And we ask ourselves: what place does the Word of God have in my life? Do I turn to it in my spiritual struggles? If I have a vice or a recurrent temptation, why do I not obtain help by seeking out a verse of the Word of God that responds to that vice? Then, when temptation comes, I recite it, I pray it, trusting in the grace of Christ. Let us try, it will help us in temptation, it will help us a great deal, because amid the voices that stir within us, the beneficent one of the Word of God will resound. May Mary, who welcomed the Word of God and with her humility defeated the pride of the divider, accompany us in the spiritual struggle of Lent.
After the Angelus, the Pope continued:
Dear brothers and sisters, distressing news continues to arrive from the Holy Land: many people killed, even children… How can this spiral of violence be stopped? I renew my appeal to make dialogue prevail over hatred and vengeance, and I pray to God for the Palestinians and Israelis, that they may find the path to fraternity and peace, with the help of the international community.
I am also very concerned about the situation in Burkina Faso, where terrorist attacks continue. I invite you to pray for the people of that dear country, so that the violence they have suffered does not make them lose faith in the path of democracy, justice and peace.
This morning I learned with sorrow of the shipwreck off the coast of Calabria, near Crotone. Forty dead have already been recovered, including many children. I pray for each one of them, for the missing and for the migrants who have survived. I thank those who have brought relief and those who are providing shelter. May Our Lady sustain these brothers and sisters of ours. And let us not forget the tragedy of the war in Ukraine; the war has already continued for a year. And let us not forget the suffering of the Syrian and Turkish people due to the earthquake.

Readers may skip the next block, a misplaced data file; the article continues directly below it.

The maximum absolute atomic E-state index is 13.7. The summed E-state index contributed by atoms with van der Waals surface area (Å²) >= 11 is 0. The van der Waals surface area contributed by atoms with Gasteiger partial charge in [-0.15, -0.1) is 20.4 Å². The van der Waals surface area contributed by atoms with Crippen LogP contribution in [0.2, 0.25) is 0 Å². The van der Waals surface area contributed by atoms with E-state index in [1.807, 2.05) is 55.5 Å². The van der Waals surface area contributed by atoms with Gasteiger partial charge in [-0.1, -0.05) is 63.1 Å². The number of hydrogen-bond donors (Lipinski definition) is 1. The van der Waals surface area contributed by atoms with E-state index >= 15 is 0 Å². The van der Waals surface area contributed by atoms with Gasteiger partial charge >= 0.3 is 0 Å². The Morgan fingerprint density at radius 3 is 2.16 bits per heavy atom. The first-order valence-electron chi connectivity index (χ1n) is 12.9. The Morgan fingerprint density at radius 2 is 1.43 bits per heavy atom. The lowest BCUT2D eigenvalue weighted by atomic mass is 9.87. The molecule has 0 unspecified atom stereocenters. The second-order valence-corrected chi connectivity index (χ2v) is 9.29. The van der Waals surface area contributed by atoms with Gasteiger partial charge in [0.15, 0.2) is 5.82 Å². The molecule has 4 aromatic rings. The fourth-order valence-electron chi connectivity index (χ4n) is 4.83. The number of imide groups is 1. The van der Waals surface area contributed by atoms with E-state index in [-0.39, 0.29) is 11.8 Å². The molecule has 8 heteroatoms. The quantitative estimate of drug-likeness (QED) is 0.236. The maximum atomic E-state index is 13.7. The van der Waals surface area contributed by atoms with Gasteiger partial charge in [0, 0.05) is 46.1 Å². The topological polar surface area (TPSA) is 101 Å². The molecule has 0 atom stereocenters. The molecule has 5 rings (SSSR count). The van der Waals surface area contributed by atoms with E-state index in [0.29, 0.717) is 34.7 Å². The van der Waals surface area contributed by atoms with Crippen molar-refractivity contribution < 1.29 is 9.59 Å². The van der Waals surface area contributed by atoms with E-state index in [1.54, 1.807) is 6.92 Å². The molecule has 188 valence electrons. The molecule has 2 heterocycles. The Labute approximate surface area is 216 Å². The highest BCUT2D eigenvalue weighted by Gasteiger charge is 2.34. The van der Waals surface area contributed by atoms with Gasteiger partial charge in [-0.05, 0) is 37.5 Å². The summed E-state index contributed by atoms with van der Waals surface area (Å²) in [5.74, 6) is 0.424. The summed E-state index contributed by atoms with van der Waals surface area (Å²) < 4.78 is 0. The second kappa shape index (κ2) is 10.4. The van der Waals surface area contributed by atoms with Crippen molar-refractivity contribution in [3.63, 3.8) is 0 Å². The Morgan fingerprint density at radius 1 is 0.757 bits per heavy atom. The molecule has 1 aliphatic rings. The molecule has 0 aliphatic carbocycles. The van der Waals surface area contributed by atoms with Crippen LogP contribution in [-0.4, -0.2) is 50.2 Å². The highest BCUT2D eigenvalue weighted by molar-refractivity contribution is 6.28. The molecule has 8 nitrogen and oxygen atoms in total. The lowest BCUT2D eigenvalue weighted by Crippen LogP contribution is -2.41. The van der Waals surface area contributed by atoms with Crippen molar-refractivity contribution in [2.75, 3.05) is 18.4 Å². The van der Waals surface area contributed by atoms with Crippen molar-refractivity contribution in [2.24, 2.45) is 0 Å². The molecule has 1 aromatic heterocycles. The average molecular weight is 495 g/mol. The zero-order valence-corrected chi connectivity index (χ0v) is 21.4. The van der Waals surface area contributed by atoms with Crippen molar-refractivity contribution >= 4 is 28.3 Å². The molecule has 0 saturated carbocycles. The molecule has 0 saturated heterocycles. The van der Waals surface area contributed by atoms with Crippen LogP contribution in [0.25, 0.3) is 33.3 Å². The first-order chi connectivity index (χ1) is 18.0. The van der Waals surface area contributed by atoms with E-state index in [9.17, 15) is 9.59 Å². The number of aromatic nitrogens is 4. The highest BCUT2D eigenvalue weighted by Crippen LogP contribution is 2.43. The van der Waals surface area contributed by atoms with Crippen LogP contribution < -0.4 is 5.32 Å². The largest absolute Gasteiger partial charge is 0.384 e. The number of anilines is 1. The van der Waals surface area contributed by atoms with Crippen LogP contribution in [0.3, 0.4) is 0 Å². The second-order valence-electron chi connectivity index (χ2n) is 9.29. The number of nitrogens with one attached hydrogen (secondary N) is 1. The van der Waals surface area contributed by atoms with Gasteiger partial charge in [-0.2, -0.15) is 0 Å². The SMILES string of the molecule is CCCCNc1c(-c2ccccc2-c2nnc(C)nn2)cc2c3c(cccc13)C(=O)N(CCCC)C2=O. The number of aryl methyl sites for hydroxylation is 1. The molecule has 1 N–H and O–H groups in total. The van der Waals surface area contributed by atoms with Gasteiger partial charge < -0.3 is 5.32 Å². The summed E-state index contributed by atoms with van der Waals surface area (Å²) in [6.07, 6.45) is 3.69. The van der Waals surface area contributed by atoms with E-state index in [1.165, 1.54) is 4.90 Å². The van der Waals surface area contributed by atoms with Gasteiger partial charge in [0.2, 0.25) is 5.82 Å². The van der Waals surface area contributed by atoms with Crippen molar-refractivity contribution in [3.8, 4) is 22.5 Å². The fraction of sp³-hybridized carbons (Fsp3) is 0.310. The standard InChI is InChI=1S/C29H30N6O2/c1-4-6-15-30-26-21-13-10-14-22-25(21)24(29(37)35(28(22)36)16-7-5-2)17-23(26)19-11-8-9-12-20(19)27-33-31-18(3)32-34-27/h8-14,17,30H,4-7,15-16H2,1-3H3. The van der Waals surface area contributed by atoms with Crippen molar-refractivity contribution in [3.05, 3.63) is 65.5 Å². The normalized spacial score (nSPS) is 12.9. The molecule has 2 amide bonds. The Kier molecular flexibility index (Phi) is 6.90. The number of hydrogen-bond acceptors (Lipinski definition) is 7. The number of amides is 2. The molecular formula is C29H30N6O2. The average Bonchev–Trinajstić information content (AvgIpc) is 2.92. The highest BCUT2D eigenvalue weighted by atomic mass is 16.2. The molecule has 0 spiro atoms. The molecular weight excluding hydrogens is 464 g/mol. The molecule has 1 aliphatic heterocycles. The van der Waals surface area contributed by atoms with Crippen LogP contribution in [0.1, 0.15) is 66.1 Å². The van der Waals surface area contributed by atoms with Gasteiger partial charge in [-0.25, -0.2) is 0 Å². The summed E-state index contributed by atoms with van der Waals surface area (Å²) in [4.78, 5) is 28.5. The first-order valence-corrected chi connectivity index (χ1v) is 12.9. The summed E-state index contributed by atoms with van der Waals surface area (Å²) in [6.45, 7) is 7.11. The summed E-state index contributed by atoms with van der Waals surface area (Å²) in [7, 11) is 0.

I address my greeting to all of you who have come from Italy and from other countries. I greet the pilgrims from Spain, Portugal, Mexico and Croatia. I greet the faithful of Palermo, Montelepre, Termini Imerese and Riese Pio X; the students of the Interregional Seminary of Campania in Naples; teenagers from various parishes of the Diocese of Milan; the young candidates for Confirmation from Cavaion and Sega, Verona; the group from Limbadi and the children about to receive their First Communion, from Sant’Aurea in Ostia Antica.
I welcome the Italian Organ Donors’ Association, which is celebrating the fiftieth anniversary of its founding: I thank you for your commitment to social solidarity, and I urge you to continue to promote life through the donation of organs. A special greeting goes to those who have come on the occasion of World Rare Diseases Day, which will take place the day after tomorrow; I reiterate my encouragement to the Associations of the sick and their relatives; may our closeness never be lacking, especially to children, to let them feel God’s love and tenderness.
And I wish you all a happy Sunday. Please, do not forget to pray for me. Enjoy your lunch. Arrivederci!